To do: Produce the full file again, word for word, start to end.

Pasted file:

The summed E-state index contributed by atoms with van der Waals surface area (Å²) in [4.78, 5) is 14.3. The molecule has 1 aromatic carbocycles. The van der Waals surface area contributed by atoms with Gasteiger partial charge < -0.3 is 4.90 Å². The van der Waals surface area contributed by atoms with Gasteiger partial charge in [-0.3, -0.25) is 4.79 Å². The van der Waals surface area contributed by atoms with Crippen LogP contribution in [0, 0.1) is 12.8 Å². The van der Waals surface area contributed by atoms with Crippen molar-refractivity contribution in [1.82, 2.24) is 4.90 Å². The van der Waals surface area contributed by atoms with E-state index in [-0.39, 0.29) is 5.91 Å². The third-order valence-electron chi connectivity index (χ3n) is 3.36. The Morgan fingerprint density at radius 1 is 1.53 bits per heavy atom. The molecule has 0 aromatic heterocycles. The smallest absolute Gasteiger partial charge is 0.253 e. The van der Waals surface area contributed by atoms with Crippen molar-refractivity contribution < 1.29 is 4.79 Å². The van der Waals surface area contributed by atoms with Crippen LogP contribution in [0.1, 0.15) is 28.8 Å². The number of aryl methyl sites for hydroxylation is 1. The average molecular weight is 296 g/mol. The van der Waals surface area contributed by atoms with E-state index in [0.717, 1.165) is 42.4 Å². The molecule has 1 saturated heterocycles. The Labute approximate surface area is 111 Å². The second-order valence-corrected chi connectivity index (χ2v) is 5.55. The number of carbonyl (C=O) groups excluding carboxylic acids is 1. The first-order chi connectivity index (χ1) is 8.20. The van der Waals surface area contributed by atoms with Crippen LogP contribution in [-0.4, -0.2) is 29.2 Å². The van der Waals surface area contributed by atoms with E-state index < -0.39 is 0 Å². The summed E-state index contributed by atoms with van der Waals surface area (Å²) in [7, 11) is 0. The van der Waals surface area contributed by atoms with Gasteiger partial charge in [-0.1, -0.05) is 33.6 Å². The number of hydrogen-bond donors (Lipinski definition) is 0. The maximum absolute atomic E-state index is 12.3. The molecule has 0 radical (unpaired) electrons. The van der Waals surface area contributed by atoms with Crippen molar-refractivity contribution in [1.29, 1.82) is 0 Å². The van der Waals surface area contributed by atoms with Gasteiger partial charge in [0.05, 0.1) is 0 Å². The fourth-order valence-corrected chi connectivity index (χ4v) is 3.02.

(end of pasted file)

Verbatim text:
The summed E-state index contributed by atoms with van der Waals surface area (Å²) in [4.78, 5) is 14.3. The molecule has 1 aromatic carbocycles. The van der Waals surface area contributed by atoms with Gasteiger partial charge < -0.3 is 4.90 Å². The van der Waals surface area contributed by atoms with Gasteiger partial charge in [-0.3, -0.25) is 4.79 Å². The van der Waals surface area contributed by atoms with Crippen LogP contribution in [0, 0.1) is 12.8 Å². The van der Waals surface area contributed by atoms with Crippen molar-refractivity contribution in [1.82, 2.24) is 4.90 Å². The van der Waals surface area contributed by atoms with E-state index in [-0.39, 0.29) is 5.91 Å². The third-order valence-electron chi connectivity index (χ3n) is 3.36. The Morgan fingerprint density at radius 1 is 1.53 bits per heavy atom. The molecule has 0 aromatic heterocycles. The smallest absolute Gasteiger partial charge is 0.253 e. The van der Waals surface area contributed by atoms with Crippen molar-refractivity contribution < 1.29 is 4.79 Å². The van der Waals surface area contributed by atoms with Crippen LogP contribution in [0.1, 0.15) is 28.8 Å². The number of aryl methyl sites for hydroxylation is 1. The average molecular weight is 296 g/mol. The van der Waals surface area contributed by atoms with E-state index in [0.717, 1.165) is 42.4 Å². The molecule has 1 saturated heterocycles. The Labute approximate surface area is 111 Å². The second-order valence-corrected chi connectivity index (χ2v) is 5.55. The number of carbonyl (C=O) groups excluding carboxylic acids is 1. The first-order chi connectivity index (χ1) is 8.20. The van der Waals surface area contributed by atoms with Crippen LogP contribution in [-0.4, -0.2) is 29.2 Å². The van der Waals surface area contributed by atoms with E-state index < -0.39 is 0 Å². The summed E-state index contributed by atoms with van der Waals surface area (Å²) in [7, 11) is 0. The van der Waals surface area contributed by atoms with Gasteiger partial charge in [-0.1, -0.05) is 33.6 Å². The number of hydrogen-bond donors (Lipinski definition) is 0. The maximum absolute atomic E-state index is 12.3. The molecule has 0 radical (unpaired) electrons. The van der Waals surface area contributed by atoms with Crippen molar-refractivity contribution in [1.29, 1.82) is 0 Å². The van der Waals surface area contributed by atoms with Gasteiger partial charge in [0.05, 0.1) is 0 Å². The fourth-order valence-corrected chi connectivity index (χ4v) is 3.02.